Project Cambria: Meta explains new passthrough technology
Meta’s head of engineering reveals new details about Project Cambria, confirming previous rumors about Meta’s new VR headset.
The most outstanding new feature of Cambria is its high-quality passthrough mode. Outward-facing cameras capture the environment and pass it on to the displays, where the image can be enhanced with digital elements.
Passthrough technology has been around for a long time. What sets Project Cambria’s passthrough mode apart is the quality of the image. Thanks to better cameras, the image is sharp and in color. The grainy black-and-white image of Meta Quest 2 is thus a thing of the past.
The high-quality passthrough mode has two advantages: First, it enhances augmented reality by making it look more realistic, and second, it makes the physical world visible in its entirety, thus increasing user comfort. The latter makes Cambria’s Passtrough mode the best feature of the device.
Reconstructing the world: four sensors work in unison
Over the weekend, Meta’s head of engineering Andrew Bosworth answered questions from VR fans on Instagram. He also talked about the Passthrough mode and revealed new details about the Passtrough technology.
“We’ve got way better cameras, so both RGB and black and white cameras working in conjunction to do color passthrough. We also use active rather than passive depth detection with infrared beams, so we’re using infrared beams to make sure that we have depth-sensing that allows us to have a better reconstruction of the image,” Bosworth said.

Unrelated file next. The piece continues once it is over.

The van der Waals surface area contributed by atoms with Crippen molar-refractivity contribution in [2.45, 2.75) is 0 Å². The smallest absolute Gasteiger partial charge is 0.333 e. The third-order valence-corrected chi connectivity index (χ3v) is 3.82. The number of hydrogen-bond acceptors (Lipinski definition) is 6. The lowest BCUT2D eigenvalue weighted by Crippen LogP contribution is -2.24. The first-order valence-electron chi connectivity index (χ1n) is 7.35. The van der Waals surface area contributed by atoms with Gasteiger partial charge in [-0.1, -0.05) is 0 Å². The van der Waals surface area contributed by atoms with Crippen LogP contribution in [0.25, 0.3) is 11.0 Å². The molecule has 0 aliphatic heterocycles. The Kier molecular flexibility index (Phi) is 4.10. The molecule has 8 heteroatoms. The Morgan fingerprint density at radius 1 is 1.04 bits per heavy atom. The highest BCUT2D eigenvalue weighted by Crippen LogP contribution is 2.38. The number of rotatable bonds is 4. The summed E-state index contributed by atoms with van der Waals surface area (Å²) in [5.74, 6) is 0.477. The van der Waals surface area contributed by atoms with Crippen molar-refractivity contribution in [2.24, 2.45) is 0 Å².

Bosworth then explained how the video image is created, “When you do color passthrough, you have to kinda reproject the world because the cameras don’t line up, both not with the pupils in line, but also the depth is offset, so you do a reprojection, so there’s a lot of work that goes into making it feel good. If you’ve used passthrough with Quest or Quest 2: This is something different, it’s exciting.”
Why so many cameras?
This is the first time Meta has confirmed a combination of black and white and color cameras for passthrough mode. How many, we don’t know for sure.
Code findings in the Quest firmware suggest that there are two black-and-white cameras and one color camera. The former should be responsible for outlines and movements, the latter for the color space. The depth sensor also plays a role according to Bosworth.
Quest 2 firmware shows how Quest 2 Pro color passthrough works
2 “glacier” cameras on the front left and right
1 “teton” high resolution RGB camera in the center
Teton is only used to colorize the stereo Glacier input cameras which are fast and only provide Luma composite
– Brad Lynch (@SadlyItsBradley) April 11, 2022
The final video image of the physical environment is created from a fusion of all this sensor data, controlled by algorithms. But why so complicated? Wouldn’t it be easier to use two RGB cameras?
The complex sensor technology should give Meta more flexibility and allow software-based optimization over time. Meta will likely improve the passthrough mode incrementally without having to change the hardware. Quest Hand Tracking is a good example and has made big leaps in quality on the same hardware since its initial release.
For all the info and rumors on the new VR headset so far, check out our Cambria info article.
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